Homeless get chance to build self-confidence through music therapy

Published: 30 March 2007 at 16:20

Research shows that music therapy can meet social and psychological needs.

The Cambridge Music Therapy Clinic at Anglia Ruskin University has been awarded funds to run a music therapy project for the homeless in Cambridge. In partnership with the Homeless Charity, Wintercomfort, they have developed a project which will benefit from the Kick-Start Fund, created by Cambridge City Council to help new projects with the homeless get off the ground.

The nine month project to be launched in May will work with single homeless and rough sleeping people who attend the Wintercomfort Day Centre in Cambridge. A qualified music therapist will provide weekly music group workshops to help build motivation and self-confidence amongst participants.

Helen Odell-Miller, Deputy Head of Music and Performing Arts, said:

“We are particularly pleased to win the bid because the project will be one of the first music therapy projects in the UK to specialise in working with homeless people. Research in Scandinavia and the USA shows that music therapy can effectively meet social and psychological needs. It can make links between meaningful activity, work and personal goals. It is an important opportunity for the university to work with Wintercomfort and to explore how future links can be explored on a City wide basis with homeless people in the community.”

Workshops will include active music-making using a variety of accessible instruments and approaches, which have been shown to be helpful in developing communication and social skills, and facilitate insight into personal difficulties. Participants will not need any prior experience in order to join in, a range of multi-ethnic instruments will be provided and they are welcome to bring their own too.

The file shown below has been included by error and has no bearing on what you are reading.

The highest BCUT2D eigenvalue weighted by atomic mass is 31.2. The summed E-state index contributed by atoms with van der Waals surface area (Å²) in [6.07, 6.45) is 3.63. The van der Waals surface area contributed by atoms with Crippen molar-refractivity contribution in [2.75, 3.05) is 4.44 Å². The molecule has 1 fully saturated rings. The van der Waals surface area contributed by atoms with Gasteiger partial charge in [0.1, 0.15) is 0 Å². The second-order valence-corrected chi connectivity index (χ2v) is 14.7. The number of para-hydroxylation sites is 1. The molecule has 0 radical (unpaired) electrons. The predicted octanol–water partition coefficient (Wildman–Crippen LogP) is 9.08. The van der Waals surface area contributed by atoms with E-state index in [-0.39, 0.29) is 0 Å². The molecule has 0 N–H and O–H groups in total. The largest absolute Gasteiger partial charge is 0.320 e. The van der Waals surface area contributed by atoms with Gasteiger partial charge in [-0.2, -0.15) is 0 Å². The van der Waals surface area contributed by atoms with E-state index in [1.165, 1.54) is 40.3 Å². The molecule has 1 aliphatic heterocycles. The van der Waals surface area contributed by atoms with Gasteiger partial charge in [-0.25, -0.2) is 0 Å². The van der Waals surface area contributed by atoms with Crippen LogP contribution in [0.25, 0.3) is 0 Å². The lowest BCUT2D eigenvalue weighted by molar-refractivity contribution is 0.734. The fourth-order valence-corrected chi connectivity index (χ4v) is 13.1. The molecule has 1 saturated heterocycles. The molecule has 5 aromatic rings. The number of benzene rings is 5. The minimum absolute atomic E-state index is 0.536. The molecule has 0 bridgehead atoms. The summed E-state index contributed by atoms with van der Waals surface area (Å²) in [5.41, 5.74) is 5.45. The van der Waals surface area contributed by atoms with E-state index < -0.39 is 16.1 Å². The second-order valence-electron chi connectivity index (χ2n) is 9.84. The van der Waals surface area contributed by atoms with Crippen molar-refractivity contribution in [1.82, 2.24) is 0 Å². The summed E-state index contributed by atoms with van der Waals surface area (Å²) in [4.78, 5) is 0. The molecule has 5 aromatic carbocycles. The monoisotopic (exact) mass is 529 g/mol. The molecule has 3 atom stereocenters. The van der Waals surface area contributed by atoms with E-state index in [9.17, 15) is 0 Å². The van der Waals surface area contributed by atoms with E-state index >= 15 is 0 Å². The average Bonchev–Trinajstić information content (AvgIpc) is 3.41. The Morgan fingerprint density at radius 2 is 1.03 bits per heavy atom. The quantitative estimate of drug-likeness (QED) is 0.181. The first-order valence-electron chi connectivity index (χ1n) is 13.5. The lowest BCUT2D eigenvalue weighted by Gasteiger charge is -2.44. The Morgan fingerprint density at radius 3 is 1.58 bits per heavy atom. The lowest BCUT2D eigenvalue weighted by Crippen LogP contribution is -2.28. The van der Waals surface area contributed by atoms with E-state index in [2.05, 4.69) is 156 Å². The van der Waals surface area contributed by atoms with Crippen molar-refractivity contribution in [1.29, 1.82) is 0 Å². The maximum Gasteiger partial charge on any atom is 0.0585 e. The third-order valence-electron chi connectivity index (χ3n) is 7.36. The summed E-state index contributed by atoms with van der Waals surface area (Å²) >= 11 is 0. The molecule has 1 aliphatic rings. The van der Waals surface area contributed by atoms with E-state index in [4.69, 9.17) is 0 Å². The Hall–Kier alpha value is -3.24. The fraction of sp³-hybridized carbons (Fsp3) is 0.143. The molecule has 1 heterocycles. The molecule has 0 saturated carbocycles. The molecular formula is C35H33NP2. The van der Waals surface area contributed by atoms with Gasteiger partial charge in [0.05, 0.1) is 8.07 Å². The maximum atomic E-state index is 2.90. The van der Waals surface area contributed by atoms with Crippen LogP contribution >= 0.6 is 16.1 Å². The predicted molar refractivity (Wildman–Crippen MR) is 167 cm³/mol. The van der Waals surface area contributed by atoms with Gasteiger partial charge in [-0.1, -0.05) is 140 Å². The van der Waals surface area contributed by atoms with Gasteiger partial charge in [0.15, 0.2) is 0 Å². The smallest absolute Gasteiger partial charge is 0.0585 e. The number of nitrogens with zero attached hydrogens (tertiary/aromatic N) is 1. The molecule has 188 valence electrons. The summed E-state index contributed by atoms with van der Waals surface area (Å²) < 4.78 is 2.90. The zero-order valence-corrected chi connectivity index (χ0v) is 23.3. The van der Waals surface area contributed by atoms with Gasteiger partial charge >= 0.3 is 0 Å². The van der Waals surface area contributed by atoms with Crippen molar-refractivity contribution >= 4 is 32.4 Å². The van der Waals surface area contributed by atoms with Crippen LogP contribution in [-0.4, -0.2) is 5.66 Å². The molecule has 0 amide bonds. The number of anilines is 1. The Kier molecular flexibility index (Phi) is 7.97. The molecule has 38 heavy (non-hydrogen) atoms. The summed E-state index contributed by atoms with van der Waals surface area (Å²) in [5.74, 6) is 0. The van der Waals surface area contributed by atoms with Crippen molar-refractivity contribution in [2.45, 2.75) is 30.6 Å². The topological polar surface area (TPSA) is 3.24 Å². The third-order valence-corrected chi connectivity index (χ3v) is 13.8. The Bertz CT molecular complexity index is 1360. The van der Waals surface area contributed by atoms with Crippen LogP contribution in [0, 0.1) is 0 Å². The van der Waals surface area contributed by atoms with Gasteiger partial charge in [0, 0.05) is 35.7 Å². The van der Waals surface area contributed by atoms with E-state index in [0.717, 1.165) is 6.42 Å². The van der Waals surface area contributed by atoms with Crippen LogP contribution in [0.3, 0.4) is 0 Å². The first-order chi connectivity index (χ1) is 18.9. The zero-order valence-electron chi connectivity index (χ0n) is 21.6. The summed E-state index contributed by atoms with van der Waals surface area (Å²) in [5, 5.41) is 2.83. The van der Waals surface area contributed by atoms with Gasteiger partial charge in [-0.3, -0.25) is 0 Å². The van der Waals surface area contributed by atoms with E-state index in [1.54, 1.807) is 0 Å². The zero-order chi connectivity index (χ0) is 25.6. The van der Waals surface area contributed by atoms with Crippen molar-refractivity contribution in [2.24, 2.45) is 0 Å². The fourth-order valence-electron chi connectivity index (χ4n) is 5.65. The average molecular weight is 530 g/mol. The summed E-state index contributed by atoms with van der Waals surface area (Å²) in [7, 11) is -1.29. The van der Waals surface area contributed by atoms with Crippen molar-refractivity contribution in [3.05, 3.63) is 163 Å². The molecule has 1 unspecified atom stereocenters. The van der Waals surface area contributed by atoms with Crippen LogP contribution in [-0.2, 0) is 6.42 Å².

Music has meaning for most people, and can be a very successful way of engaging people in creative activities which can then benefit other areas of their lives. It can also be great fun, a stress-releasing and relaxing activity. Being able to create your own piece of music in a group can be a very rewarding experience and help boost self-esteem. The Music Therapist will also work with participants individually and encourage them to establish links with the local community and help with the skills needed to re-engage with education or employment.

The project will be managed by the Music Therapy Clinic at Anglia Ruskin University. Workshops will take place initially at Wintercomfort’s Centre at Overstream House, and will then move to the Music Therapy Clinic at the University’s Cambridge campus.

Helen Loth, Cambridge Music Therapy Clinic Co-ordinator, said:

“Since opening in Autumn 2005 we have seen increasing numbers of people using the clinic, from individual children with special needs to partnerships with local charitable and health organisations. Money raised by the Music Therapy Appeal has been vital in developing the work of the clinic which is of real benefit to the people of Cambridge. We are reliant on donations to continue with this work.”